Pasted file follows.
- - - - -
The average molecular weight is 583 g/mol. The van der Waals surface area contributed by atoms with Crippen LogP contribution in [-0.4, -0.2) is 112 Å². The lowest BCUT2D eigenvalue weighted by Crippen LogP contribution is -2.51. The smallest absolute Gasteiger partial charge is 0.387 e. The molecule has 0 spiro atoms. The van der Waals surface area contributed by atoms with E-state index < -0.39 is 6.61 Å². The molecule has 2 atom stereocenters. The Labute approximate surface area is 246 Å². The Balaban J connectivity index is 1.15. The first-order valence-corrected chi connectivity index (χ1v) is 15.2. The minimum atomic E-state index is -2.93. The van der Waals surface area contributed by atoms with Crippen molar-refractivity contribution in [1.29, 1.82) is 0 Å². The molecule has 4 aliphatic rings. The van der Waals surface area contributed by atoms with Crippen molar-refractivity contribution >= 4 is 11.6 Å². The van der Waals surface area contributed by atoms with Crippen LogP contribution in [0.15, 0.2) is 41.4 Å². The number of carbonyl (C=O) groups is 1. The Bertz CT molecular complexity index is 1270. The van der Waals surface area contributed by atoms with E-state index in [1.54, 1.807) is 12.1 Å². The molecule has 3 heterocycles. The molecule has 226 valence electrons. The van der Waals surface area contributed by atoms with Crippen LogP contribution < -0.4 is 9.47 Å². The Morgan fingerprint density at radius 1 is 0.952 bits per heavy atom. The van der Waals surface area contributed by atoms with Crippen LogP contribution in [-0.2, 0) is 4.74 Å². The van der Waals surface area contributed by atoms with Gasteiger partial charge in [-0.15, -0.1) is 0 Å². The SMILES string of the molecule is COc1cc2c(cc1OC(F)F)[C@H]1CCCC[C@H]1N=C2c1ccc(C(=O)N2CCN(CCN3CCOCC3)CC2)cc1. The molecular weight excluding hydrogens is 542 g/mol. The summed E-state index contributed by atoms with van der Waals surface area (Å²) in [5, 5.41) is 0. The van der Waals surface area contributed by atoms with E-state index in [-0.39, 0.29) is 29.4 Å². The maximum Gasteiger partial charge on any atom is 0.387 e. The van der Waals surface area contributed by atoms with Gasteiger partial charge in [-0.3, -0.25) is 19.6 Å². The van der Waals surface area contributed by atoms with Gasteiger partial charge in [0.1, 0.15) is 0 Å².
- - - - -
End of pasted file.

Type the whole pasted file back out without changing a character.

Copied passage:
The average molecular weight is 583 g/mol. The van der Waals surface area contributed by atoms with Crippen LogP contribution in [-0.4, -0.2) is 112 Å². The lowest BCUT2D eigenvalue weighted by Crippen LogP contribution is -2.51. The smallest absolute Gasteiger partial charge is 0.387 e. The molecule has 0 spiro atoms. The van der Waals surface area contributed by atoms with E-state index < -0.39 is 6.61 Å². The molecule has 2 atom stereocenters. The Labute approximate surface area is 246 Å². The Balaban J connectivity index is 1.15. The first-order valence-corrected chi connectivity index (χ1v) is 15.2. The minimum atomic E-state index is -2.93. The van der Waals surface area contributed by atoms with Crippen molar-refractivity contribution in [1.29, 1.82) is 0 Å². The molecule has 4 aliphatic rings. The van der Waals surface area contributed by atoms with Crippen molar-refractivity contribution >= 4 is 11.6 Å². The van der Waals surface area contributed by atoms with Crippen LogP contribution in [0.15, 0.2) is 41.4 Å². The number of carbonyl (C=O) groups is 1. The Bertz CT molecular complexity index is 1270. The van der Waals surface area contributed by atoms with E-state index in [1.54, 1.807) is 12.1 Å². The molecule has 3 heterocycles. The molecule has 226 valence electrons. The van der Waals surface area contributed by atoms with Crippen LogP contribution < -0.4 is 9.47 Å². The Morgan fingerprint density at radius 1 is 0.952 bits per heavy atom. The van der Waals surface area contributed by atoms with Crippen LogP contribution in [-0.2, 0) is 4.74 Å². The van der Waals surface area contributed by atoms with Gasteiger partial charge in [-0.15, -0.1) is 0 Å². The SMILES string of the molecule is COc1cc2c(cc1OC(F)F)[C@H]1CCCC[C@H]1N=C2c1ccc(C(=O)N2CCN(CCN3CCOCC3)CC2)cc1. The molecular weight excluding hydrogens is 542 g/mol. The summed E-state index contributed by atoms with van der Waals surface area (Å²) in [5, 5.41) is 0. The van der Waals surface area contributed by atoms with E-state index in [-0.39, 0.29) is 29.4 Å². The maximum Gasteiger partial charge on any atom is 0.387 e. The van der Waals surface area contributed by atoms with Gasteiger partial charge in [-0.3, -0.25) is 19.6 Å². The van der Waals surface area contributed by atoms with Gasteiger partial charge in [0.1, 0.15) is 0 Å².